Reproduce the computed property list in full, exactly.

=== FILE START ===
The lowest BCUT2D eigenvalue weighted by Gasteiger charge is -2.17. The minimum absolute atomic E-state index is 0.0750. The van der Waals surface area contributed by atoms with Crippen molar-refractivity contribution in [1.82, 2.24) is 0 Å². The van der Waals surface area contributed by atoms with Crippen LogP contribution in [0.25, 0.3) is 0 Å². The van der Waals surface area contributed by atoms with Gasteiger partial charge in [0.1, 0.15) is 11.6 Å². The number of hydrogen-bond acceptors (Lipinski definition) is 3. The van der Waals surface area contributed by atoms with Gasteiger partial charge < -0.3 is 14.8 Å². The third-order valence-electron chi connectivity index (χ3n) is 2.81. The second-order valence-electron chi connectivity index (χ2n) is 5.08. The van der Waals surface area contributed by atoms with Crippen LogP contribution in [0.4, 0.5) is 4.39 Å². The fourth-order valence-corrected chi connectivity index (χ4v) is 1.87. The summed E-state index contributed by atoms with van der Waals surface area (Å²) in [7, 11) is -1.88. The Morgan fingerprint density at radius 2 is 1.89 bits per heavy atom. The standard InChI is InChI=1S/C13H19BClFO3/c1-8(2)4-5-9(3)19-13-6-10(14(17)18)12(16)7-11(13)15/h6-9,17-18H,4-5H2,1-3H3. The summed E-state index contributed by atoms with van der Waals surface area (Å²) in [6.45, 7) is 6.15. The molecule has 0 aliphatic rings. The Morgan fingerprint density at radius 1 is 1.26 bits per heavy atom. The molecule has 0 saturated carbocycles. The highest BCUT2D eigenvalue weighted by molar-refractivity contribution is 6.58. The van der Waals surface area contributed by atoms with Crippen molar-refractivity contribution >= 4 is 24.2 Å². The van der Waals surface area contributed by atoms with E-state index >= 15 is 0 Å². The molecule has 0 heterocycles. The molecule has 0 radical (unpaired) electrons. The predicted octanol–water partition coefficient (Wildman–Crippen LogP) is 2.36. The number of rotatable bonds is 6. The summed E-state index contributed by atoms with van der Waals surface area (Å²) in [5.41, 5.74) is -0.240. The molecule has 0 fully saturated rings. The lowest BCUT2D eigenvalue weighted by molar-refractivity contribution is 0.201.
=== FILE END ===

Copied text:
The lowest BCUT2D eigenvalue weighted by Gasteiger charge is -2.17. The minimum absolute atomic E-state index is 0.0750. The van der Waals surface area contributed by atoms with Crippen molar-refractivity contribution in [1.82, 2.24) is 0 Å². The van der Waals surface area contributed by atoms with Crippen LogP contribution in [0.25, 0.3) is 0 Å². The van der Waals surface area contributed by atoms with Gasteiger partial charge in [0.1, 0.15) is 11.6 Å². The number of hydrogen-bond acceptors (Lipinski definition) is 3. The van der Waals surface area contributed by atoms with Gasteiger partial charge < -0.3 is 14.8 Å². The third-order valence-electron chi connectivity index (χ3n) is 2.81. The second-order valence-electron chi connectivity index (χ2n) is 5.08. The van der Waals surface area contributed by atoms with Crippen LogP contribution in [0.4, 0.5) is 4.39 Å². The fourth-order valence-corrected chi connectivity index (χ4v) is 1.87. The summed E-state index contributed by atoms with van der Waals surface area (Å²) in [7, 11) is -1.88. The Morgan fingerprint density at radius 2 is 1.89 bits per heavy atom. The standard InChI is InChI=1S/C13H19BClFO3/c1-8(2)4-5-9(3)19-13-6-10(14(17)18)12(16)7-11(13)15/h6-9,17-18H,4-5H2,1-3H3. The summed E-state index contributed by atoms with van der Waals surface area (Å²) in [6.45, 7) is 6.15. The molecule has 0 aliphatic rings. The Morgan fingerprint density at radius 1 is 1.26 bits per heavy atom. The molecule has 0 saturated carbocycles. The highest BCUT2D eigenvalue weighted by molar-refractivity contribution is 6.58. The van der Waals surface area contributed by atoms with Crippen molar-refractivity contribution >= 4 is 24.2 Å². The van der Waals surface area contributed by atoms with E-state index >= 15 is 0 Å². The molecule has 0 heterocycles. The molecule has 0 radical (unpaired) electrons. The predicted octanol–water partition coefficient (Wildman–Crippen LogP) is 2.36. The number of rotatable bonds is 6. The summed E-state index contributed by atoms with van der Waals surface area (Å²) in [5.41, 5.74) is -0.240. The molecule has 0 fully saturated rings. The lowest BCUT2D eigenvalue weighted by molar-refractivity contribution is 0.201.